September is the time when butterflies are frantically feeding on the flowers in the garden and the berries are forming which will keep the birds fed through the first half of the winter and gradually changing colour now that the cooler temperatures are with us at night time.
Painted Lady on Eupatorium maculatum atropurpureum, which I think is the best flower for butterfly food, it beats the buddlia next to it every time.
Starting to flower in August and making me feel that autumn is rushing in far too soon are beautiful little Cyclamen hederifolium. All of a sudden the woodland, which has been quiet for the summer months, is sprinkled with the white, deep pink and pale pink of their dainty little flowers. I don’t have quite as many cyclamen as snowdrops yet but the effect is getting there, they pop up in all sorts of places that I wouldn’t think of putting them, all thanks to my ants who spread the seed.
Seedlings come up in both colours.
Looking round the garden this morning, there are still plenty of flowers everywhere, but nothing that says Wow! I have been making plans for a late summer border for a long time, but so far nothing has been done about it, I think the time has come so that I have something special to look at at this time of year. In the meantime I’ll show you what is flowering at the moment.
I’ve been told that Eupatorium purpureum atropurpureum has changed it’s name, but I’ve forgotten it already! This is much smaller than it normally is, usually over 6ft tall, but only about 5 ft this year, probably due to our drought earlier.
We had been warned that our weather is going to be more extremes of everything and they certainly seem to be right. After 6 weeks drought with very high temperatures, we now have had almost non stop rain, some days it is torrential, but thank goodness it is also a lot cooler. The plants are looking a lot happier and hydrangea heads that were only half size last time I posted about them, are now normal size again.
Agapanthus are flowering all along the driveway border.
Thank goodness, we have now had some rain and the garden is looking a lot better for it. After such a long hot, dry spell with temperatures much higher than they should have been, the plants and I are much happier. The ground was rock hard so no weeding could be done, I have no excuse now! Wandering around yesterday, taking photos for today, I was impressed at how well the plants had coped without any rain, it must be my heavy clay soil! I’ll start again with my Yucca which is the star of the garden at the moment, but this one is on the other side of the steps onto the lawn at the side. This yucca has stayed as one plant, unlike the other which has split into 3.
My yucca glows with the sun behind it, you certainly can’t miss it when you come out of the back door.
After a month of very dry weather with temperatures that are far too high for me, the plants in the garden are, by and large, doing very well by themselves without any extra attention from me. This is just as well as lugging watering cans round to water my pots and recent plantings is enough, thank you very much. We had a little rain last night, along with lots of lightning and just a little thunder, but nowhere near enough and today we will be back to soaring temperatures again.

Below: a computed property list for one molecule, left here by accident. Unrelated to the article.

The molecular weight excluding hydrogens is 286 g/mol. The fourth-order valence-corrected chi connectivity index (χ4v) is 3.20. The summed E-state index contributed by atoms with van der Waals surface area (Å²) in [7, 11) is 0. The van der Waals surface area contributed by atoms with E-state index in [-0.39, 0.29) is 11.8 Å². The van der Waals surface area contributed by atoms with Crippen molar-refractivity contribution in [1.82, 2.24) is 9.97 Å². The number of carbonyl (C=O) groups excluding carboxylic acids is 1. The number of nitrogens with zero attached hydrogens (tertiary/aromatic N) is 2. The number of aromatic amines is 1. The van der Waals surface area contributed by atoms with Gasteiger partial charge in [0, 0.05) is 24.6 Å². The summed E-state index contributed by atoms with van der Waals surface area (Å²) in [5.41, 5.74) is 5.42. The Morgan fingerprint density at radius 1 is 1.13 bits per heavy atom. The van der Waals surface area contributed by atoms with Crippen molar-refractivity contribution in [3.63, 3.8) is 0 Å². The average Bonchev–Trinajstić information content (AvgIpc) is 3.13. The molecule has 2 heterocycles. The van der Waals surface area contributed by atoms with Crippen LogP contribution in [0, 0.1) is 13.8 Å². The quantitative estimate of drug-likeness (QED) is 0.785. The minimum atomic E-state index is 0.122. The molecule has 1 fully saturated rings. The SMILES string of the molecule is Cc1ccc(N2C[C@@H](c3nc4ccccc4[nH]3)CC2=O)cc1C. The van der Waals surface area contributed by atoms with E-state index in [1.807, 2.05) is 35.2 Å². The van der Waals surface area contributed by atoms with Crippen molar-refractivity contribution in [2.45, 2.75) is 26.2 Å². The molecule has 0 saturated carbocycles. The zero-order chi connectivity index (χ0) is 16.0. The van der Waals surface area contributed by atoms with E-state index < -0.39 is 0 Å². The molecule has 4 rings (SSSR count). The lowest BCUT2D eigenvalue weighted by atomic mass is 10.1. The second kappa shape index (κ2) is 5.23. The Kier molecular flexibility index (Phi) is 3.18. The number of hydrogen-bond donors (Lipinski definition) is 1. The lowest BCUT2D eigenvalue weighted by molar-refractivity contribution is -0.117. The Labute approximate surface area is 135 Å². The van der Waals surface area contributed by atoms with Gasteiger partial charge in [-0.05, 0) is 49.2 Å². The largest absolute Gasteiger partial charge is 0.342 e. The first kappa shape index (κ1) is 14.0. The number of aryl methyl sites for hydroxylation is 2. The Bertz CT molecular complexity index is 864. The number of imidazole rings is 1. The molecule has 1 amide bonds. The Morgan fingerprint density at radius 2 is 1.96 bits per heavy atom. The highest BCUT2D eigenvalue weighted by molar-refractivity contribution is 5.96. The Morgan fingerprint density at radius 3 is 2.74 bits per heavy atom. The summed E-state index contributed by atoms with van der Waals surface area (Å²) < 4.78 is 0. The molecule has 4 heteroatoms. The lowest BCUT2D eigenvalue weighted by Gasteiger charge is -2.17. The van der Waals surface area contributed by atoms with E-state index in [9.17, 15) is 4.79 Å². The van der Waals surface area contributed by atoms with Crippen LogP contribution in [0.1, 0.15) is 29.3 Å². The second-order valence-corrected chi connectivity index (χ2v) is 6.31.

Yucca filamentosa is the surprise of the month. I planted it about 25yrs ago and this is the first flower that I have had inthe last 23 yrs! This plant has also split into 3 and another one has started flowering now.
July has been a very dry month, after a very wet June. I thought such a long time without any rain would have made the borders look dry and stressed by now, but I was wrong. Here in the SW we have only had 3% of our usual July rainfall, this is when I thank our heavy clay soil for keeping my plants going. Suddenly there was colour in all the borders from 3 families of plants, Crocosmia, Hydrangea and Hemerocallis. These aren’t the gentle pastel colours that had been in evidence in June, but the bright reds, yellows, oranges, purples, blues and white.
Crocosmias are thrusting themselves foreward and demanding attention, this is a lovely deep yellow one.
My two huge rambling roses, Mulligani, which is climbing up the dead oak in the centre of the garden and Wedding Day which is climbing up an old ash tree in the back garden, are flowering away at the moment, with flowers reaching up into the sky. They only flower for about a month, but are so worth it as they make such a wonderful show.
This is Rosa Mulligani, up the dead oak.
It is very hard in the month of June to limit the number of flowers to 10, but I will give it a go.
Best of all at the moment are the roses, they are flowering as never before and for the first time ever I have cut some for the house, but only because there are so many on Rosa Shropshire Lad. I felt the garden could spare them!
Shropshire Lad with Alchemilla mollis.
Where has flaming June got to, we have had nothing but rain and cold winds so far, it can only get better. However, even though the humans are not enjoying the weather, the plants don’t seem to mind at all, buds open and the flowers are lasting longer with it being so cold, definitely a plus. The downside is that the weeds are growing as never before and with it being so wet, I can’t get onto the garden to get them out! Come with me to see what is flowering today, but wrap up warm, it is so cold out there, I’m back in my winter jumpers!
Oriental poppies are flowering profusely, they have flopped a bit but that doesn’t really matter where they are.